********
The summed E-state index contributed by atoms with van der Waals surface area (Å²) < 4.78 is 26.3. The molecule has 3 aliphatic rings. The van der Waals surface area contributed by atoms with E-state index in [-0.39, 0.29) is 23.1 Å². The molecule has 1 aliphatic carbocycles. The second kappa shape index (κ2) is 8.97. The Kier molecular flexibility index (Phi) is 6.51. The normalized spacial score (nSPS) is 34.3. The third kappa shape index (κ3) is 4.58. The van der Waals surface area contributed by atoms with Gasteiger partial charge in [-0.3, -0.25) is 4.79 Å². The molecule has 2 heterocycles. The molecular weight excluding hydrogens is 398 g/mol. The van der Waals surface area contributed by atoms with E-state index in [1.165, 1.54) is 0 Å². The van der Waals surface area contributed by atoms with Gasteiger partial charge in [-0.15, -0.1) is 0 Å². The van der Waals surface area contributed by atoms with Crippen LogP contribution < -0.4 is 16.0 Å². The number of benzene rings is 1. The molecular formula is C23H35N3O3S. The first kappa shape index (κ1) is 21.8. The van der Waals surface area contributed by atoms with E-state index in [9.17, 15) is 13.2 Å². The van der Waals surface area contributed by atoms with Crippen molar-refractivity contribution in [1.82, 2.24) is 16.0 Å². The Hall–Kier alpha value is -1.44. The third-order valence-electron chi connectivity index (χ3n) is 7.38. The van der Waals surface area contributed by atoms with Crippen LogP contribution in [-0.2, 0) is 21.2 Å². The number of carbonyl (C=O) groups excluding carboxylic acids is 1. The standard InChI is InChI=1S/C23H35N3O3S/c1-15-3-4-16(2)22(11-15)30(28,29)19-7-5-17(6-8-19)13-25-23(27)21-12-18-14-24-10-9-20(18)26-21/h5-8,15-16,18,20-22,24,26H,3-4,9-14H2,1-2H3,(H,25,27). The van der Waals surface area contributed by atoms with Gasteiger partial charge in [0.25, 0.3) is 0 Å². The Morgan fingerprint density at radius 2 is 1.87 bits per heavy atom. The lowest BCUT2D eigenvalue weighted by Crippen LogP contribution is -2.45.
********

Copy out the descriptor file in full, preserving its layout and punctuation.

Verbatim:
The summed E-state index contributed by atoms with van der Waals surface area (Å²) < 4.78 is 26.3. The molecule has 3 aliphatic rings. The van der Waals surface area contributed by atoms with E-state index in [-0.39, 0.29) is 23.1 Å². The molecule has 1 aliphatic carbocycles. The second kappa shape index (κ2) is 8.97. The Kier molecular flexibility index (Phi) is 6.51. The normalized spacial score (nSPS) is 34.3. The third kappa shape index (κ3) is 4.58. The van der Waals surface area contributed by atoms with Gasteiger partial charge in [-0.3, -0.25) is 4.79 Å². The molecule has 2 heterocycles. The molecular weight excluding hydrogens is 398 g/mol. The van der Waals surface area contributed by atoms with E-state index in [1.165, 1.54) is 0 Å². The van der Waals surface area contributed by atoms with Gasteiger partial charge in [-0.15, -0.1) is 0 Å². The van der Waals surface area contributed by atoms with Crippen LogP contribution < -0.4 is 16.0 Å². The number of benzene rings is 1. The molecular formula is C23H35N3O3S. The first kappa shape index (κ1) is 21.8. The van der Waals surface area contributed by atoms with E-state index in [9.17, 15) is 13.2 Å². The van der Waals surface area contributed by atoms with Crippen molar-refractivity contribution in [1.82, 2.24) is 16.0 Å². The Hall–Kier alpha value is -1.44. The third-order valence-electron chi connectivity index (χ3n) is 7.38. The van der Waals surface area contributed by atoms with Crippen LogP contribution in [-0.2, 0) is 21.2 Å². The number of carbonyl (C=O) groups excluding carboxylic acids is 1. The standard InChI is InChI=1S/C23H35N3O3S/c1-15-3-4-16(2)22(11-15)30(28,29)19-7-5-17(6-8-19)13-25-23(27)21-12-18-14-24-10-9-20(18)26-21/h5-8,15-16,18,20-22,24,26H,3-4,9-14H2,1-2H3,(H,25,27). The van der Waals surface area contributed by atoms with Gasteiger partial charge in [0.25, 0.3) is 0 Å². The Morgan fingerprint density at radius 2 is 1.87 bits per heavy atom. The lowest BCUT2D eigenvalue weighted by Crippen LogP contribution is -2.45.